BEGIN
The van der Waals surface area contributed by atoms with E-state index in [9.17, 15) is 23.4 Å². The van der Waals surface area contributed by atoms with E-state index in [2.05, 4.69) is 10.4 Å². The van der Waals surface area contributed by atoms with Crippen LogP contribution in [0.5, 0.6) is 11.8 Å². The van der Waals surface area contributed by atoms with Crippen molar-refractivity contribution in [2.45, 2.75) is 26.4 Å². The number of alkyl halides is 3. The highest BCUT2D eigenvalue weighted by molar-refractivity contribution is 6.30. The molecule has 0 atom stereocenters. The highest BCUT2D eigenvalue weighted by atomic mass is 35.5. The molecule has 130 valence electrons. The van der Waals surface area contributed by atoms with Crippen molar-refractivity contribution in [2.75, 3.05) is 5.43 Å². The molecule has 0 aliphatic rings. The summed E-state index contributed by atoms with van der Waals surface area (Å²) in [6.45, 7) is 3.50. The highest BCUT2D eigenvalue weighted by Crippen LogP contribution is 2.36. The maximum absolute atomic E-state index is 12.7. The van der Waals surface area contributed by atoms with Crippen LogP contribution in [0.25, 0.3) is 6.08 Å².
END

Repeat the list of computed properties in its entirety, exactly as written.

The van der Waals surface area contributed by atoms with E-state index in [9.17, 15) is 23.4 Å². The van der Waals surface area contributed by atoms with E-state index in [2.05, 4.69) is 10.4 Å². The van der Waals surface area contributed by atoms with Crippen LogP contribution in [0.5, 0.6) is 11.8 Å². The van der Waals surface area contributed by atoms with Crippen molar-refractivity contribution in [2.45, 2.75) is 26.4 Å². The number of alkyl halides is 3. The highest BCUT2D eigenvalue weighted by molar-refractivity contribution is 6.30. The molecule has 0 atom stereocenters. The highest BCUT2D eigenvalue weighted by atomic mass is 35.5. The molecule has 130 valence electrons. The van der Waals surface area contributed by atoms with Crippen molar-refractivity contribution in [2.75, 3.05) is 5.43 Å². The molecule has 0 aliphatic rings. The summed E-state index contributed by atoms with van der Waals surface area (Å²) in [6.45, 7) is 3.50. The highest BCUT2D eigenvalue weighted by Crippen LogP contribution is 2.36. The maximum absolute atomic E-state index is 12.7. The van der Waals surface area contributed by atoms with Crippen LogP contribution in [0.25, 0.3) is 6.08 Å².